Smart Takes

Electric Imp: Connecting consumer electronics wirelessly

Posting in Design

Through the "Internet of Things" -- send a text to turn the microwave on, or turn on the bedside lamp to start the coffee machine.

The "Internet of Things" -- the concept of a system where the Internet is connected to the physical world through sensor technology.

There have been recent developments in this idea; scientists beginning to fully explore the idea of using voice commands, complicated hand gestures or body language as a way to remotely control a device through networks.

Electric Imp is a new product that aims to commercialize the idea of the "Internet of Things". A start-up founded by former iPhone engineer Hugo Fiennes, ex-Gmail designer Kevin Fox, and engineer Peter Hartley, the trio want to be able to turn any household product in to an Internet-connected device through the use of an SD-card sized chip.

The chips developed by the company, Imp Cards, have a Wi-Fi antenna, an embedded processor, and encryption capabilities. To link the card with an electronic device, a user needs to connect the chip to an Imp circuit board.

The potential of this technology is incredible -- from waking up in the morning and turning on your light, which also turns the coffee maker on -- controlling sprinklers to open only in certain temperatures, and household lights to turn on once the door is opened.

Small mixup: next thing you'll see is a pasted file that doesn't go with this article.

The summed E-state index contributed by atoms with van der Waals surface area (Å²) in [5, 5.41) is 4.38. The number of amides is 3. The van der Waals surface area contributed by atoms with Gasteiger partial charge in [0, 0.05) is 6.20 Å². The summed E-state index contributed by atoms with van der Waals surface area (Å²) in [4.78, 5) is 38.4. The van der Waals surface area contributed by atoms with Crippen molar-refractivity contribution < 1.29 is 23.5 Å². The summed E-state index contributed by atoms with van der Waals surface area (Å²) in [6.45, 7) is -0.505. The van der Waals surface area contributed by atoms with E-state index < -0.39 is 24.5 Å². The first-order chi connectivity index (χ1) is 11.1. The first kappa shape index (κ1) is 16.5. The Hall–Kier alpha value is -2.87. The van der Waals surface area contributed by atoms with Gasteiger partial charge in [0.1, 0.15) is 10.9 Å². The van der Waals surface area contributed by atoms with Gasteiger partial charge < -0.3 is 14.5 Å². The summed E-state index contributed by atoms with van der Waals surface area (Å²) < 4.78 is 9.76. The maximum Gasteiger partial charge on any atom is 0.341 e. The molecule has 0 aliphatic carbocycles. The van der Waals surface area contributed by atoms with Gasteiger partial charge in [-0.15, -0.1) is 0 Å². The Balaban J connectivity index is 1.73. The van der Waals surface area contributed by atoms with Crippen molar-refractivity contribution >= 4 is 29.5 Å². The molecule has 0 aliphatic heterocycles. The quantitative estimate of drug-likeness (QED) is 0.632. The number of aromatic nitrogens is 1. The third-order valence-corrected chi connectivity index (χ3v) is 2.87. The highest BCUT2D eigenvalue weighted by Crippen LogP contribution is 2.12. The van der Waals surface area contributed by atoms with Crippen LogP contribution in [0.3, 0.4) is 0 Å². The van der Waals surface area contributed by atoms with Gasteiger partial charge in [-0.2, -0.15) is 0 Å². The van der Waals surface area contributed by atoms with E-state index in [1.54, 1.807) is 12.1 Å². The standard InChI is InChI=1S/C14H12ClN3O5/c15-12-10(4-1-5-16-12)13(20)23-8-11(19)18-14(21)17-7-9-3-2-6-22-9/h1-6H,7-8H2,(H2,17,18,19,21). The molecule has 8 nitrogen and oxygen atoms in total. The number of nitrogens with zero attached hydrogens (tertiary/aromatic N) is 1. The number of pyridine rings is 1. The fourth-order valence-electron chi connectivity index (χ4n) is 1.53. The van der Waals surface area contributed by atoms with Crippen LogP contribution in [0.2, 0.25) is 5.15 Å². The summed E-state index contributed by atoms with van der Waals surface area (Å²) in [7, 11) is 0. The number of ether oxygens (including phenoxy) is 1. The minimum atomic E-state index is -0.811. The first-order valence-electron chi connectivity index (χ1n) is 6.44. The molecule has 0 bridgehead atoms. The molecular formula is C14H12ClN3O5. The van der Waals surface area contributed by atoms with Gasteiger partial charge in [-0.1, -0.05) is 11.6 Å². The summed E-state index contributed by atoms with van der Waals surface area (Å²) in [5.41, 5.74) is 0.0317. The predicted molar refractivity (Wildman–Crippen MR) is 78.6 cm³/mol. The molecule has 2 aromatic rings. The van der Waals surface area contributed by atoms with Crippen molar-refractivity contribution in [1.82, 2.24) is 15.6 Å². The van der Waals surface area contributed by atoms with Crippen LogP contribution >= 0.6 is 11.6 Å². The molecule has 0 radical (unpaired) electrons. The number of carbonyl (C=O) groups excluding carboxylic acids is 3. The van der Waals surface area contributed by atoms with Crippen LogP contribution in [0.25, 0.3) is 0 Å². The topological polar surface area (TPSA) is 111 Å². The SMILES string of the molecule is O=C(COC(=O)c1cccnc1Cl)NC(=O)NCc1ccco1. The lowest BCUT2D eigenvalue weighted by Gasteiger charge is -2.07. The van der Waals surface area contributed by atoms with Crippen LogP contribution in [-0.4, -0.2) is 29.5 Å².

Users are bound by no limits. Using a custom browser, consumers can create any program they wish and connect any devices in their home securely to the Internet. This can also be achieved through a smart phone or third-party applications that are currently in development.

The company was named after ARPANET's classic 1960s "interface message processor" or "IMP," -- a protocol used to communicate with other computers. Electric Imp currently has seven employees, and has recently secured $7.9 million in funding from investors.

Electric Imp plans to release a developer preview bundle in June. Gizmodo reports that standard Imp Cards will cost $25, while the required circuit boards will probably retail for between $10 and $20.

Imp-enabled products will be made available later this year. The company is in talks with manufacturers to have Imp-compatible slots pre-installed in machines -- for those that are not specialists in cloud-based services, simply being required to add an 'imp slot' may benefit both parties involved, and make products more attractive to consumers. The technology will also be available to license.

Image credit: Electric Imp

Related:

Share this

Charlie Osborne

Contributing Editor

Charlie Osborne is a freelance journalist and photographer based in London. In addition to SmartPlanet, she also writes for business technology website ZDNet and consumer technology site CNET. She holds a degree in medical anthropology from the University of Kent. Follow her on Twitter. Disclosure